How long has peer review been in crisis? At what point does crisis outlast emergency to become status quo? Attacks on the weaknesses of peer review appear with such regularity that they have migrated from scholarly journals to newspapers and magazines. Notwithstanding criticism—and bold experiments such as the experimental open peer review given online to Kathleen Fitzpatrick’s 2011 book Planned Obsolescence before its publication—the gears grind on, due in large part to the reward systems built around the mechanism of blind and anonymous review.
Among those tilting at the windmill of reform is Thomas H. P. Gould, associate professor of mass communications at Kansas State University in Manhattan, KS. The title of his book—Do We Still Need Peer Review?—contravenes Ian Betteridge’s law of headlines, which states that any headline ending with a question mark can be answered “no.” Gould answers his question with an equivocal “yes, however …” His book is not a scourge of peer review, nor is it a partisan defense. Rather, the book is Gould’s attempt to reform peer review in order to save it—and us—from “the brink, the utter doom, that is ahead.” (p. 2)
What is this doom? It consists of peer review’s well-documented failings, the advent of digital publishing, and especially what Gould terms “the rise of the Individual,” specifically his or her ability to bypass peer review and publish regardless of quality. (p. 5) As Gould sees it, search engines trawl an ever-expanding ocean of detritus, giving us a “simple, easy, largely useless way to gather research of the most minimal value in a very efficient fashion.” (p. 83) He worries about the greenhorn researchers and graduate students who, pressured to publish and contemptuous of a flawed peer review process, ultimately “feel free to publish without peer review at all.” (p. 86)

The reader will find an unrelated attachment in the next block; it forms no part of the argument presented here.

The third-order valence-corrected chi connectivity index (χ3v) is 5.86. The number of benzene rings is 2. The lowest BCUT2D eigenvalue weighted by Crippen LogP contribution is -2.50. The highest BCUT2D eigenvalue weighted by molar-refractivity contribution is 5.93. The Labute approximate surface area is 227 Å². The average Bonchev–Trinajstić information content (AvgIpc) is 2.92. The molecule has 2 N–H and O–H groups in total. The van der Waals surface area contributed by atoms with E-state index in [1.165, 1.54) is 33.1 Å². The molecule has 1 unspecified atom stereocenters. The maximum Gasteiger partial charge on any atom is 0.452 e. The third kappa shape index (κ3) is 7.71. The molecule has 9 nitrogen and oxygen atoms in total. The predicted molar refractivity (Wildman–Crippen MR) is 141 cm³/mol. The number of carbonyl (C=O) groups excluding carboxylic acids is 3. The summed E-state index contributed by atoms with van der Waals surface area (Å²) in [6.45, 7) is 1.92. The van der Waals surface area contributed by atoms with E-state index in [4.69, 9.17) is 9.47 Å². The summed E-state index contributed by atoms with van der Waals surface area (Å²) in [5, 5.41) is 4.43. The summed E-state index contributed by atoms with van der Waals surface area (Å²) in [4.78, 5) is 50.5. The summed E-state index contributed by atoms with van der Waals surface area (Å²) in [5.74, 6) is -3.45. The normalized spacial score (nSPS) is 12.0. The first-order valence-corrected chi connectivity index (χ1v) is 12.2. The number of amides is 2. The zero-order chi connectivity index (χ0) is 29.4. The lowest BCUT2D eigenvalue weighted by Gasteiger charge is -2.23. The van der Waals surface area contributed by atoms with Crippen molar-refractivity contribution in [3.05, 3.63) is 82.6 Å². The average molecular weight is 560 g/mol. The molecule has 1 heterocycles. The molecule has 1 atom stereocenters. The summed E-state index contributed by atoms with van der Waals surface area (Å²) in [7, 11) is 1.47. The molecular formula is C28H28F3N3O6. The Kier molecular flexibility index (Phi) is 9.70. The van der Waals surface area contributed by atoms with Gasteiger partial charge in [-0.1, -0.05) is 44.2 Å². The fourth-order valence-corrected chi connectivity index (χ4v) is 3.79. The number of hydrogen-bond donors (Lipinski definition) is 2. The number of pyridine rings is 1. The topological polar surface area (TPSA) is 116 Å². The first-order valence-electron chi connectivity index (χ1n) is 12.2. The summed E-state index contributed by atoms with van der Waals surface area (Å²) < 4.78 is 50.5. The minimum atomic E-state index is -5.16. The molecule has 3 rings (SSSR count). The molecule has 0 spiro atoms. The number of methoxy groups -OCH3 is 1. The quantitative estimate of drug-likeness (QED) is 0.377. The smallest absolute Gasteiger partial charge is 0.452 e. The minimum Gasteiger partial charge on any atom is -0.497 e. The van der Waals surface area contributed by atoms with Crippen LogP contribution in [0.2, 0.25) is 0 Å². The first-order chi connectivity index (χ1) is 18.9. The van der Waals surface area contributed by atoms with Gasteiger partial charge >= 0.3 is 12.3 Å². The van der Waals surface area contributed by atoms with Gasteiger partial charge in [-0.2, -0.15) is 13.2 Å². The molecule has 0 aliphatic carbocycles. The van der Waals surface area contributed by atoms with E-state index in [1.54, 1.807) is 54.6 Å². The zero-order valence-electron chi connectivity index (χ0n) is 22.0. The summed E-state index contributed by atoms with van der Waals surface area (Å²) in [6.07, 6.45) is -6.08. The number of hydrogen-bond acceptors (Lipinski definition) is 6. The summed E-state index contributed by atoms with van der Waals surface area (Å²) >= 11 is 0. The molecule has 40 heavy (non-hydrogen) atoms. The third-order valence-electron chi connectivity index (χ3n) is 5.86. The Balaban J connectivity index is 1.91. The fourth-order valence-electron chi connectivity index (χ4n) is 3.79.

As doomsday scenarios go, this is rousing stuff. The problem is that the evidence does not support it, and the same is true for much of this frustrating and incoherent book. The aforementioned graduate students are just a few members in Gould’s army of straw men. Time and again we are told of the “some” and the “many” and of their strong feelings about the topics under discussion. (p. 1, 11, 61, 63, 71, 79) But for evidence Gould submits only his hunches. In one particularly embarrassing example, Gould sets up a straw man, denies that he’s done so (“This is suggested not as a ‘straw man’”), and then proceeds to knock the stuffing from his absent enemy. (p. 60) [End Page 197]
When evidence is adduced, it is skimpy, or worse, misinterpreted. For example, Gould invokes four studies of the Deep Web, the huge volume of content that conventional search engines cannot access, to demonstrate that “graduate students are highly prone to use only the top level of the Web,” but only one paper makes that claim, and in its literature review no less. (p. 84) In another, more glaring example, Gould misidentifies institutional repositories as e-reserves, a mistake that continues throughout the book. (p. 81) He also misstates library intentions for them and then claims that he “poured through a multitude of books and research articles” but could find no “chatter about this thing we refer to as ‘publishing’ in the e-reserve era.” (p. 82)
After a blunder of this size, what reader can be expected to continue, much less trust in the author’s analysis? And I have not mentioned the many digressions, dubious claims, and syntactical errors that precede this jaw-dropping statement. For all his concern about blog researchers, readers interested in the reform of peer review will learn more from Cameron Neylon’s posts than from this slipshod monograph.
Writing for Nature in 1977, the biologist Thomas Jukes quipped, “Publishing a book is a way of avoiding peer review.” Failing the surprise announcement of a sting—such as the phony, error-ridden cancer study accepted by...